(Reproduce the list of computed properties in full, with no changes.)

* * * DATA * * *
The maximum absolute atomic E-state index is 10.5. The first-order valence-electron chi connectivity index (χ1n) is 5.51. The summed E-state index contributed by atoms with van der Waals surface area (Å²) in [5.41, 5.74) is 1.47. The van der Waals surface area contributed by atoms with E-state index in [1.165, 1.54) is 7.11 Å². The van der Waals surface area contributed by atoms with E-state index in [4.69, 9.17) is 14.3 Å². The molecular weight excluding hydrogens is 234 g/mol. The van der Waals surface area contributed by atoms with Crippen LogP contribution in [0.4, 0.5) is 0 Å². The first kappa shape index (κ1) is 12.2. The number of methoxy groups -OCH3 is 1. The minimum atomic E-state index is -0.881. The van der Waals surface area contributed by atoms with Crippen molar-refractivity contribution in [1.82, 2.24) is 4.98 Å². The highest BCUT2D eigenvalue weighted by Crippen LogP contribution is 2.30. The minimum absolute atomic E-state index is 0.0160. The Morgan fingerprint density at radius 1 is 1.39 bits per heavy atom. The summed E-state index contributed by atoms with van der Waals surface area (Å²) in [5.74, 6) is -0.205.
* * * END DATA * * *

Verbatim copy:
The maximum absolute atomic E-state index is 10.5. The first-order valence-electron chi connectivity index (χ1n) is 5.51. The summed E-state index contributed by atoms with van der Waals surface area (Å²) in [5.41, 5.74) is 1.47. The van der Waals surface area contributed by atoms with E-state index in [1.165, 1.54) is 7.11 Å². The van der Waals surface area contributed by atoms with E-state index in [4.69, 9.17) is 14.3 Å². The molecular weight excluding hydrogens is 234 g/mol. The van der Waals surface area contributed by atoms with Crippen LogP contribution in [0.4, 0.5) is 0 Å². The first kappa shape index (κ1) is 12.2. The number of methoxy groups -OCH3 is 1. The minimum atomic E-state index is -0.881. The van der Waals surface area contributed by atoms with Crippen molar-refractivity contribution in [1.82, 2.24) is 4.98 Å². The highest BCUT2D eigenvalue weighted by Crippen LogP contribution is 2.30. The minimum absolute atomic E-state index is 0.0160. The Morgan fingerprint density at radius 1 is 1.39 bits per heavy atom. The summed E-state index contributed by atoms with van der Waals surface area (Å²) in [5.74, 6) is -0.205.